A very different young lady greets you this morning. I use the word greet, when the words 'snarls at' are probably more apt. Cabin fever has set in. There's just one more promise of a one-way ticket out of here between me axing my way through my sister's front door, sticking my head through it, and screaming: "Heeeeeere's Lizzy!"

Right now I had delusions I'd be soaring through the clouds, and landing at Heathrow, before jumping on ye olde tube, getting home and becoming one with the sofa just in time for the next leader's debate. Alas – 'twas not to be.

My second flight was cancelled (again) and I was offered a new flight (again) and then a volcano erupted (again). And I'm back to square one (again). It does seem the only way back to Britain is through Calais, where back-to-back ferries are running around the clock. But how to get to Calais?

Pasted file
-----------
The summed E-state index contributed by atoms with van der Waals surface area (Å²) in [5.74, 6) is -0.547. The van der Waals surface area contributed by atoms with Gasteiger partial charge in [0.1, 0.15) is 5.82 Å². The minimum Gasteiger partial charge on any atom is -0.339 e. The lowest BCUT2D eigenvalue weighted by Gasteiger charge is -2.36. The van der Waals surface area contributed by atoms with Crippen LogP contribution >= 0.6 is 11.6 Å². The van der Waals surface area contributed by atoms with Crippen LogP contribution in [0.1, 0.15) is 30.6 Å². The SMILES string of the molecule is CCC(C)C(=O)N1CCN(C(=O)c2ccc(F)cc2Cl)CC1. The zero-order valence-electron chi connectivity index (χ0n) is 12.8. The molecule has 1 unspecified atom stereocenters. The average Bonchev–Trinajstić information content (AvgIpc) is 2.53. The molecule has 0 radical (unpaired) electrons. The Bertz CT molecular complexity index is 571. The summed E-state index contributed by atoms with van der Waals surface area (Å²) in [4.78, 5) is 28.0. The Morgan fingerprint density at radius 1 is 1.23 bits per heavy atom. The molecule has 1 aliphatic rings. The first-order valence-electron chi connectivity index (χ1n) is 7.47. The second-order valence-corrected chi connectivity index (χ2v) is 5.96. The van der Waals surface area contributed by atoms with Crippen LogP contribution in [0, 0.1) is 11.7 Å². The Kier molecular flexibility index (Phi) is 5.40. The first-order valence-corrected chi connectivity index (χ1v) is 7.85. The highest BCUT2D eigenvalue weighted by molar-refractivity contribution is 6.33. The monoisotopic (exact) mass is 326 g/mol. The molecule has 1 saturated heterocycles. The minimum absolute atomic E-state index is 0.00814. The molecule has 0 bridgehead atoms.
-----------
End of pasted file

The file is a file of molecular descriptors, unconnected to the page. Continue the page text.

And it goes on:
Nevertheless, through the clouds of volcanic ash, there is the odd ray of joy. Residents living near Frankfurt's International Airport have put up signs thanking Eyjafjallajokull, the erupting Icelandic volcano that triggered the ash flight crisis, for giving them an unprecedented stille nacht and good night's sleep.

And an American living in Frankfurt has contacted me to offer his spare room to stranded families who cannot afford to stay at a hotel. Any takers? Email epears@london.newsquest.co.uk. So it's not all doom and gloom.

As for me, I continue to press on in my makeshift newsroom, comprised of BBC World Service, Skype, and a plate of salami. Does it matter that I'm wearing plaid pyjamas? Not a jot. I'm going nowhere fast, so I may as well make myself at home.